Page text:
Claims from an ex-All Black that taking creatine contributed to the death of Jonah Lomu has led to the Irish Nutrition + Dietetic Institute and the IRFU reiterating warnings about the dangers of taking the supplement for young rugby players.

Creatine is a naturally occurring substance in the human body and is a legal supplement that is not on either the World Anti-Doping Authority or International Olympic Committee’s lists of banned substances. The taking of extra creatine supplements is used by sports stars for weight gain and muscle growth.

Uncertainty still surrounds the long term impacts of taking creatine with the Irish Nutrition + Dietetic Institute saying there is “no published literature to suggest it is unsafe in healthy players. What is known from scientific literature is that it is recommended not to take if players already have renal (kidney)-related conditions.

The IRFU website states that “the IRFU strongly advises against the use of nutritional aids, in particular creatine, in young players under 18 years of age. Also the use of protein supplements should not be recommended by schools, coaches, teachers or others involved in the training of young athletes.”

Creatine can have dangerous reactions to medications which may cause breathing difficulty, diarrhoea, fatigue, nausea, vomiting and most crucially kidney problems. Creatine consumption is not recommended for anybody under the age of 18 or who is suffering from kidney or liver diseases as Lomu was.




Joeli Vidri, a former team-mate of All Black legend Jonah Lomu, also suffered from the same kidney problems that led to Lomu’s death. He believes the supplement creatine could have been responsible for both of their health problems.

However Lomu’s doctor John Mayhew, who also served as the All Black’s team doctor, says Lomu was warned never to take the supplement due to his kidney problems. “He knew he had kidney issues, he knew he wasn’t to take anti-inflammatories, he knew he wasn’t to take creatine and if he was taking it, it was not with my open knowledge that’s for sure.”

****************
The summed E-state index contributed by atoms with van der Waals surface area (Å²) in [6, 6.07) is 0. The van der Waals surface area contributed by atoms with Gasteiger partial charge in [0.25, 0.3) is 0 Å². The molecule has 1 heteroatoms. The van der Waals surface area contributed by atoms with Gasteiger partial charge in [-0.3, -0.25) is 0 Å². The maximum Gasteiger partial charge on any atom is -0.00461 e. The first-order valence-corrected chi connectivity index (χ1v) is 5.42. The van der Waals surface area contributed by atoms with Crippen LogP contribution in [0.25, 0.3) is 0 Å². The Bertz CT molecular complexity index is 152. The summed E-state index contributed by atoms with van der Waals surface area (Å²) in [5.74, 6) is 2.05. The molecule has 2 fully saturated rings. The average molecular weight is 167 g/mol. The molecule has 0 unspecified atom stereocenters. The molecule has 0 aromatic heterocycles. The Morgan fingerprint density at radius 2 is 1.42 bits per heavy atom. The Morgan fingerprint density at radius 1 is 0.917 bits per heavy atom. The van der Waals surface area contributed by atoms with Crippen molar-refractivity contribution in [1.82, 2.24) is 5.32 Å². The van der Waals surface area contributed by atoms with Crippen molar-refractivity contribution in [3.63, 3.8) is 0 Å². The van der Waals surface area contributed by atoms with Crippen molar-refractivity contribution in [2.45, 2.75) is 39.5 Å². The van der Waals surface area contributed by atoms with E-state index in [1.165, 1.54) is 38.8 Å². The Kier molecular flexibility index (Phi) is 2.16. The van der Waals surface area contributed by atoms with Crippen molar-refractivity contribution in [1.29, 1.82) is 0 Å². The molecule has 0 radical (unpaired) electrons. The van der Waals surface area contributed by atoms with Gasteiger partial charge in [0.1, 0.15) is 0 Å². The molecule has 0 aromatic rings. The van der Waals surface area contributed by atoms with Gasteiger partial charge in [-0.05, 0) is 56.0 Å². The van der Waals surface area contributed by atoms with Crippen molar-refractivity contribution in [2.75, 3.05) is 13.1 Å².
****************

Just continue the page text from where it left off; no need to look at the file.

Lomu won 63 caps for New Zealand before he was forced to retire in 2003 due to health problems associated with the kidney disease nephrotic syndrome. Lomu underwent a kidney transplant in 2004 but the new kidney failed in 2011.



Vidiri who played with Lomu for the Aukland Blues and New Zealand also contracted neuprothic syndrome during his playing career and underwent a successful kidney transplant last summer.

In an interview Vidiri told the Telegraph that Lomu continued to use creatine after being diagnosed with nephrotic syndrome. Vidiri was later diagnosed with the condition in 2000.

Vidiri cited the need to become bigger and stronger as the game became professional with more pressure being placed on players to perform at an elite level. “The supplements were part of that because you wanted to get stronger. The game was getting tougher and faster. You wanted something to help you improve in your rugby career. I stopped taking creatine when we started to get worried about what it was doing to us. As soon as there were rumours about it, I stopped.”


The sports supplement industry of the nineties and early two thousands was a largely unregulated industry which also raises the question of what exactly Lomu and Vidiri were taking. Provided they were taking the supplement.

By Niall Connolly


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